Jellied Eels and Zeppelins

Before I embark on a book for the after dinner treat, a book given to me by my very good mate, Stephen, and written by Sue Taylor I must enthuse about the Apollo Chamber Music organisation. I had seen a promotion in the Hackney Empire email shot for a school children’s concert at The Hackney Empire. Now, I love that Empire and it’s one bus ride away. The advert said tickets were free and I felt silly as one person wanting one ticket to a concert where very likely would attend  all the  performers’ parents and grandparents. Nothing like trying and it turned out the email for bookings was not correct. In the end I got myself a ticket for the morning one-off performance which coincided with my daughter having her time with her baby son in the PictureHouse opposite. We were all near each other in a favourite borough.

I thought the concert was  to be school children playing recorders and other instruments on stage in a collaborative intergenerational performance. Nah! It was proper culture, proper symphony orchestra with David Chernaik, our host and orchestra leader, explaining all the sections of the orchestra and the sounds they make.

Five minutes until curtain up and bundles of primary school parties found their seats. Fifteen seniors made up the invited adult guest seating area in the dress circle.

Hackney Empire is majestic and plush in its reds and golds. David lost his audience through the explanation of “Hansel and Gretel” but everyone loved the size of his major instrument forgotten the name.

Schubert’s Unfinished Symphony was a pure delight, passionate in its delivery. Many little feet were kicking my chair from behind and there was much whispering and fidgeting. I was caught up in the music and the reds of the violins and the velvetted lap of one viola player.

Gig done and we shuffled out amongst stretched yawns and mutterings of “That was shit, man”.  Even if one hijab-ed youngster picked up an appreciation of a different way of making sounds for emotion and pleasure then David’s job is done.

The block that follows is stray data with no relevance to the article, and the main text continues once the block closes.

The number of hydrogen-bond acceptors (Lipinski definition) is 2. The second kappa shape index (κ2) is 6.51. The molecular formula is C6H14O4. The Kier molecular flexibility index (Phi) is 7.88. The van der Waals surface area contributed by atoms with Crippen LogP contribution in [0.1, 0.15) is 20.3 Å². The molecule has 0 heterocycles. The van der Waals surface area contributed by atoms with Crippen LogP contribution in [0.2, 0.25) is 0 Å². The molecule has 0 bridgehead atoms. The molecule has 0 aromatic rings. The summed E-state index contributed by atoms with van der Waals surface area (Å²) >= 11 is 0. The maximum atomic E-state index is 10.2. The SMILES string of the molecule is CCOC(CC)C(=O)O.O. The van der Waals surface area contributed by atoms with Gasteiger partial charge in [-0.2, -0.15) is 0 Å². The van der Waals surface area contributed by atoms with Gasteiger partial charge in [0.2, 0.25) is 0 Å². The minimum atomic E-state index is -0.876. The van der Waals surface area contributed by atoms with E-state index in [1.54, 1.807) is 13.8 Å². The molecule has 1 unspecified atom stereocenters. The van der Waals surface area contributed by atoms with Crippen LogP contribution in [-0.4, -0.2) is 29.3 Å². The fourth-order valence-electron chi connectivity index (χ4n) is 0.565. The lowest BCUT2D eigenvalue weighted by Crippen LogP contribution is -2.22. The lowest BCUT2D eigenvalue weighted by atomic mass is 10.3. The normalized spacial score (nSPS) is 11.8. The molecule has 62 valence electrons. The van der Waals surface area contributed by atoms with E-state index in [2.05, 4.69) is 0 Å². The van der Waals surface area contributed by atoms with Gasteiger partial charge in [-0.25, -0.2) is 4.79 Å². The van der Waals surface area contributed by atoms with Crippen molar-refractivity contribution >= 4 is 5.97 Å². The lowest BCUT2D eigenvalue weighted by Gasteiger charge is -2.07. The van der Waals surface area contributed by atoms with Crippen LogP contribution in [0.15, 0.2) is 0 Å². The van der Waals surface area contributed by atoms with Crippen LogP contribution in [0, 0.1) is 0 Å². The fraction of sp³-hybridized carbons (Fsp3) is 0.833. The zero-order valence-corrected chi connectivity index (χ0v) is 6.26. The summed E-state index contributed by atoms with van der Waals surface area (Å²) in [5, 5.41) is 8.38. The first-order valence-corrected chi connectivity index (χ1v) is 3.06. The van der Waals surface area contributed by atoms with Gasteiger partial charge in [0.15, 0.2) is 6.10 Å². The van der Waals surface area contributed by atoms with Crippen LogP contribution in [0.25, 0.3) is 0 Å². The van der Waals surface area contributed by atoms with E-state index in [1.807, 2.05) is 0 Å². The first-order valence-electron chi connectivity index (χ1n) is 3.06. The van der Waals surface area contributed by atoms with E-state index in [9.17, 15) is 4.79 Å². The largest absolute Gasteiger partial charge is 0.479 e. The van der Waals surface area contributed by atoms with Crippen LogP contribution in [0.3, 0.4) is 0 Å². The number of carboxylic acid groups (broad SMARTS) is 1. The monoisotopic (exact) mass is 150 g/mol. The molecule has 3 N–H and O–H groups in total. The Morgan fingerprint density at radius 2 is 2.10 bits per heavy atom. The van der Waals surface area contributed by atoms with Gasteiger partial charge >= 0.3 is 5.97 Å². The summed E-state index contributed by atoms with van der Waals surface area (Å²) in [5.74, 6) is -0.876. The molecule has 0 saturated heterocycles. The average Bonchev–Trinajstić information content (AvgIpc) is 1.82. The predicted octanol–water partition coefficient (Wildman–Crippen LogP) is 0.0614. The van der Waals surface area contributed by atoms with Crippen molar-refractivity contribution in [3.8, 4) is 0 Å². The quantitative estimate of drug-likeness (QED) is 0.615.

issue 7 Up Your Street

Wed   July 4th free (or dead cheap) all day course 9.30-3pm. Basic sewing at Priory Court Community Centre (and on 11th July) Phone  the Centre  and mention Up Your Street pls.

free              10-4pm      Last day of Steve Lewis  London as it was photography exhibition at Stratford Circus  E15.

free 11.30am but book       venue  The Hackney Empire

E5 Schools chamber music concert.Donations accepted.

Thur July 5th  free 10 am digital training at CLR Library, Dalston Junction  Hackney

                               free 2pm book at Hackney Picturehouse for a free seniors afternoon of films and a blockbuster and  tea , biscuits and a swing dance band. Arranged for us by Capital of Age Festival. Phone Hackney Picturehouse for your place.

Fri July 6th  free 11 am at Rosetta Arts Centre (West Ham Station) for informal introduction to “Understanding Visual Awarenes” a funded art appreciation course starting in October with Birkbeck University.

Sat July 7th free   2-3.30pm Mapping Your Manor walk around the Olympic site. Meet Lucy 2.00pm at Hackney Wick station. She will provide MP3s to listen to the podcasts.

Nag’s Head in Walthamstow Village

Well, I jus’ don’t know! How do people put up with non-welcoming staff?  I said to myself, “Let me find this pub that everyone ..IN THE VILLAGE raves about”. I’d taken the W16 from Leyton up to Shernhall Street and remembered that there was that hail and ride (if you’re lucky) W12 bus that sweeps through the backyard of the Village.

The driver dropped me off just next to the afore-mentioned glorified pub. The back garden was packed. (“Nobody works then? “as Jezza would say.) The staff never even acknowledged me, a stranger to their bar. It wasn’t as if they were busy; people were hogging one glass for an hour. Maybe the sour faces from the bartenders meant they just didn’t want to be there. But I just don’t get it. A local gets bumped up. Everyone wants a piece of the action and then nothing. It happens again and again. A venue is revved up and then the front of house staff just make you wonder why you made the effort. Exceptions are notably Stratford Picture House E15 , the Hackney Empire and BSix male reception staff. Good examples of front of house disdain are Rich Mix, (no smiles there and chewing gobs), my doctor’s surgery, Sassoon in Brooke Street up West, Age UK office in Dalston Junction, Hackney Museum, Lea Bridge Library, Hackney Post Office in Narrow Way e5, ward staff in any NHS hospital..any!..aah and so many more.  Civil servants are reknowned for their lack of expression, disdain or not. Still adopted the CSA name though so who trained yer, baby?

You know, front of house employees are often labelled as CSA Customer Service Assistant. They could well be unpaid interns who long lost their passion to be part of The Big Society and/or are those who stay on in the job until something better comes along and you’d think that would be in a couple of years. So the long-termers are still there AND as miserable. It could well be that as a senior I am invisible and so they are just rude or nasty by habit  as they keep their faces to their screens, hearing my polite voice coming from the backside of their computer . But people half my age get the same treatment. Don’t worry. I haven’t started on the attitude of bus drivers up and down Lea Bridge Road.